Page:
This subproject will study how showpeople appropriated images from around the world and in what ways they contributed to a growing visual literacy amongst ordinary people across the social spectrum. Travelling entertainment ‘opened up’ the world to a distinctively broad population regarding the gradual globalisation of capitalism, imperial routes and new means of transportation, and the consequent unprecedented mobility of artists, materials and knowledge. Popular attractions such as panoramas, dioramas, cosmoramas, cycloramas, magic lantern shows and wax museums introduced people to pictures of faraway times and places, as well as international heroes both contemporary and historical. History and modernity often mixed in these spectacles, which featured historical monuments, legendary battles, and illustrated travel stories. While these displays were meant to exoticise and entice, they also familiarised audiences with certain tropes related to the world’s history and present, captured in particular visual strategies and supported by carefully scripted viewing experiences. Wax sculpture cabinets, for example, showed historical or contemporary scenes with a certain documentary character. During a guided tour, visitors were introduced to cultural, political and religious history and popular images from all over the world. Cyclorama shows combined a 360° display of a panorama with a diorama, aspiring for a more immersive experience. This subproject examines the interplay of fact and narrative, documentary image and its contextual presentation in the outlined fairground attractions, which promised the audience a peek into the wider world.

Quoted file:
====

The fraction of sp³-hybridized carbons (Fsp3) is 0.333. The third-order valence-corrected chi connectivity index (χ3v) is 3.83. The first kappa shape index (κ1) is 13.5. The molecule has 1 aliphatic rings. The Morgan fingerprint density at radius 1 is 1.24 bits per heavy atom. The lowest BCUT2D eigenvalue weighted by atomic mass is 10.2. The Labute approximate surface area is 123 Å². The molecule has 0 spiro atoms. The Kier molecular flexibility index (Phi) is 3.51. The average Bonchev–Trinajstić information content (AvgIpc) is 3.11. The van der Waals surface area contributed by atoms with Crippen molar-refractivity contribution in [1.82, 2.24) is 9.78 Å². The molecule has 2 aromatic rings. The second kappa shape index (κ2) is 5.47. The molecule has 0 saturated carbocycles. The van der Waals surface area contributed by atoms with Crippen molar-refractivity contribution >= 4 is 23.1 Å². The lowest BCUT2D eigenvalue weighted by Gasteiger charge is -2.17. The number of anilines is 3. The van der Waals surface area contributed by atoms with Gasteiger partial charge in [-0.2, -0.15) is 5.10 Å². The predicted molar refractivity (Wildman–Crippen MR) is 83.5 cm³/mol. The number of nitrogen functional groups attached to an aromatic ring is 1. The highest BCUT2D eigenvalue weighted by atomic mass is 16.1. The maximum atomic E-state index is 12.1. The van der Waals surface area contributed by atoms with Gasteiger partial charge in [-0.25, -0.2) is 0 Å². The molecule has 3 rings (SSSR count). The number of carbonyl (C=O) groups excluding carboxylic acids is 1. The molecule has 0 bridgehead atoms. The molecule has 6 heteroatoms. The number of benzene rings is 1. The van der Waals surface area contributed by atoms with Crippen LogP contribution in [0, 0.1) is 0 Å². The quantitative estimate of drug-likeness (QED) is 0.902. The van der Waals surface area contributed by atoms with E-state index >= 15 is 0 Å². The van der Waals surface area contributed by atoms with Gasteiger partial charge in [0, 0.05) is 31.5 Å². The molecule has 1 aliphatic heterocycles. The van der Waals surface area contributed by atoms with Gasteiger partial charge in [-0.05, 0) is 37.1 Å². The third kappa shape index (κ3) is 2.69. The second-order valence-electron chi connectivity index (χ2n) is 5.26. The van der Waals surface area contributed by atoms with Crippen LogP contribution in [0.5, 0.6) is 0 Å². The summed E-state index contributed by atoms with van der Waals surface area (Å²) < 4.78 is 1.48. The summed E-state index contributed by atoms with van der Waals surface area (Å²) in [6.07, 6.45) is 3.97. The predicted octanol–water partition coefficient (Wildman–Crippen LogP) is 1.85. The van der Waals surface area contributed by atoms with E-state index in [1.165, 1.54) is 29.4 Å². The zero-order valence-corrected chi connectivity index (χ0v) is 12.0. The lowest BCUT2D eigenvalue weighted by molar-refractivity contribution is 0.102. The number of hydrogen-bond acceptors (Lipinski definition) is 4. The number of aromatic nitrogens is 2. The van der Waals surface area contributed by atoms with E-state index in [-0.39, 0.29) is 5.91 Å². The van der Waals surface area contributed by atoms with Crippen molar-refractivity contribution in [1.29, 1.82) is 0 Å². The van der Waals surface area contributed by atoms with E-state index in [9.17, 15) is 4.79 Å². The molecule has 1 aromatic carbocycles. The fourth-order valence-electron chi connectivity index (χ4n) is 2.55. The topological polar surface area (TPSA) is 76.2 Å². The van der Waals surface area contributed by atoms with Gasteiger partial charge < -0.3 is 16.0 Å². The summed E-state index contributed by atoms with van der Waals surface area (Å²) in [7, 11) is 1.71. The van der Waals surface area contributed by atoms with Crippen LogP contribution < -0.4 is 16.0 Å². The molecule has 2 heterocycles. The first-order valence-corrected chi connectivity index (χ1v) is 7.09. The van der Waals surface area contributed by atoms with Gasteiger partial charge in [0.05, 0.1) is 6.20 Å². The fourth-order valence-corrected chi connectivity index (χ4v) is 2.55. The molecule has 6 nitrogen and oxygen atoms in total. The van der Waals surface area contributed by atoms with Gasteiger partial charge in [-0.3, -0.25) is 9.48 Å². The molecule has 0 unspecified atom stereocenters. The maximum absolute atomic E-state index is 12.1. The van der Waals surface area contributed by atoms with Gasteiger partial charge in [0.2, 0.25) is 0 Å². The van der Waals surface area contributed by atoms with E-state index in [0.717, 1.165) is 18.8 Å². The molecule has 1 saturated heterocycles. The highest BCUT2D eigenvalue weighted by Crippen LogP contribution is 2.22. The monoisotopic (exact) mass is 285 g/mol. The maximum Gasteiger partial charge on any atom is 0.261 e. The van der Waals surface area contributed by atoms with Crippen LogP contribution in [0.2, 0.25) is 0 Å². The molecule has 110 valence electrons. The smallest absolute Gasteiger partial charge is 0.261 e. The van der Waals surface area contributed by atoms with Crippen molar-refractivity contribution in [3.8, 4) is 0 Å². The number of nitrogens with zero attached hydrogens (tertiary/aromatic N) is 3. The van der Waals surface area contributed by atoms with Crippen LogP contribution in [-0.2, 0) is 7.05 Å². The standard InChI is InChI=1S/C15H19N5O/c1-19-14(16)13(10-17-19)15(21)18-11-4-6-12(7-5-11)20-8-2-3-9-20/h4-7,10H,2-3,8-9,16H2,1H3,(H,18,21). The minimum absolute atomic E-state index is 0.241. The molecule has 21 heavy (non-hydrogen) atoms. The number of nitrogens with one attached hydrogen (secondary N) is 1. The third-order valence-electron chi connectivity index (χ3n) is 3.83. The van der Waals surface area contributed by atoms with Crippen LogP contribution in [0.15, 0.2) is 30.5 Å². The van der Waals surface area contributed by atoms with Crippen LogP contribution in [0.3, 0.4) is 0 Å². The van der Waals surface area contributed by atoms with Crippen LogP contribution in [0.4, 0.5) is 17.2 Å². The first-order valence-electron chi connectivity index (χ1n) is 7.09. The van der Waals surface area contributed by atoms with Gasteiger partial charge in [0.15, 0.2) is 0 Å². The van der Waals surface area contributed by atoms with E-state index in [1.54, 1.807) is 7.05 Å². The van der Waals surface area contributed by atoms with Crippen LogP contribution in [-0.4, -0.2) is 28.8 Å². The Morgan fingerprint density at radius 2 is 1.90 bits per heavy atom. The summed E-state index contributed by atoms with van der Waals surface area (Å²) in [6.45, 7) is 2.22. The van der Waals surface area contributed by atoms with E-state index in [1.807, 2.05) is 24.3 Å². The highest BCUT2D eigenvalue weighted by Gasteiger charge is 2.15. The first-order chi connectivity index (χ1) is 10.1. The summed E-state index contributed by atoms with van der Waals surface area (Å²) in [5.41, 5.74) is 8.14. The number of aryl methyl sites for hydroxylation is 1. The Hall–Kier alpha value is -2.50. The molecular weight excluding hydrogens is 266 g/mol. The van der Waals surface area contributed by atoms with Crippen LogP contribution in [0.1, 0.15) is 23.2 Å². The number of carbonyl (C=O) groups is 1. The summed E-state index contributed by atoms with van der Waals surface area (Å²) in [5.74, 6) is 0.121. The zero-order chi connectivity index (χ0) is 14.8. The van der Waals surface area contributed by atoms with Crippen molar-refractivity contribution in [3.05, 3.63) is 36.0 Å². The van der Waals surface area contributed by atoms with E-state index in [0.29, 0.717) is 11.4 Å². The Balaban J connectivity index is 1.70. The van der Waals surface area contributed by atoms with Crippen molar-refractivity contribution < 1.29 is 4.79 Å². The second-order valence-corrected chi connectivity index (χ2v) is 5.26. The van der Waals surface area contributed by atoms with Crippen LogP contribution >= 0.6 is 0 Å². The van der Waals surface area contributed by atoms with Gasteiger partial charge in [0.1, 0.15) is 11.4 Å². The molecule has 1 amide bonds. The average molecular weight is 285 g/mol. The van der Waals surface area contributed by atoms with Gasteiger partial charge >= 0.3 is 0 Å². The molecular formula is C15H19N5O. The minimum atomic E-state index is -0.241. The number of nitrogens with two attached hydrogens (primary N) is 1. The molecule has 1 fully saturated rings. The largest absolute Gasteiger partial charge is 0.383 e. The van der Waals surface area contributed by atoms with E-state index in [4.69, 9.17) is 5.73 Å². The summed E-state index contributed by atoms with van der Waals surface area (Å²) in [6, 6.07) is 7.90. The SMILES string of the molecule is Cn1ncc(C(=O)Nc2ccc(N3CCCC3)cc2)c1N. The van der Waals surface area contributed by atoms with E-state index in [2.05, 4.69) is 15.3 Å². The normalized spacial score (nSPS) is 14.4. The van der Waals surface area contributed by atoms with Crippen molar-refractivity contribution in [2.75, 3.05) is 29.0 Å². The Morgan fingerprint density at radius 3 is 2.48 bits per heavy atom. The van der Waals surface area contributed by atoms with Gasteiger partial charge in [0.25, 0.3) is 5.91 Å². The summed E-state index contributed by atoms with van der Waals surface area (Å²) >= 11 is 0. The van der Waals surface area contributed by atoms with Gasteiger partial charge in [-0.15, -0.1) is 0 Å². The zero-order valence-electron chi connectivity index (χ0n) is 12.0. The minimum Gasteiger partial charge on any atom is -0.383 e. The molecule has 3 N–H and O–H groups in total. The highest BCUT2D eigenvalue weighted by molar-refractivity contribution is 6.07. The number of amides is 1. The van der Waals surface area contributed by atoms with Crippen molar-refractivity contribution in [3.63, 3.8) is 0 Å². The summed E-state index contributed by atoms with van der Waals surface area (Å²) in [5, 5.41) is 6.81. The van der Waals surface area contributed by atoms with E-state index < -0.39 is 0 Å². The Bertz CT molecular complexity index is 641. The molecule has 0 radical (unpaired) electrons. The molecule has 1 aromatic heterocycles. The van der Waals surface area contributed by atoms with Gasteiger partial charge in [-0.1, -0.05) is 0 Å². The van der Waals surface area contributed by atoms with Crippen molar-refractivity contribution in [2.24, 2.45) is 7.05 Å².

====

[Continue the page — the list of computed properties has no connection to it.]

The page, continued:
How did showpeople appropriate and frame historical knowledge and popular images from all over the world in their entertainment and did they contribute to a growing visual literacy of their audiences?
Düringers Museum, 1897. Poster by Adolph Friedländer, Theater collection UvA (Allard Pierson)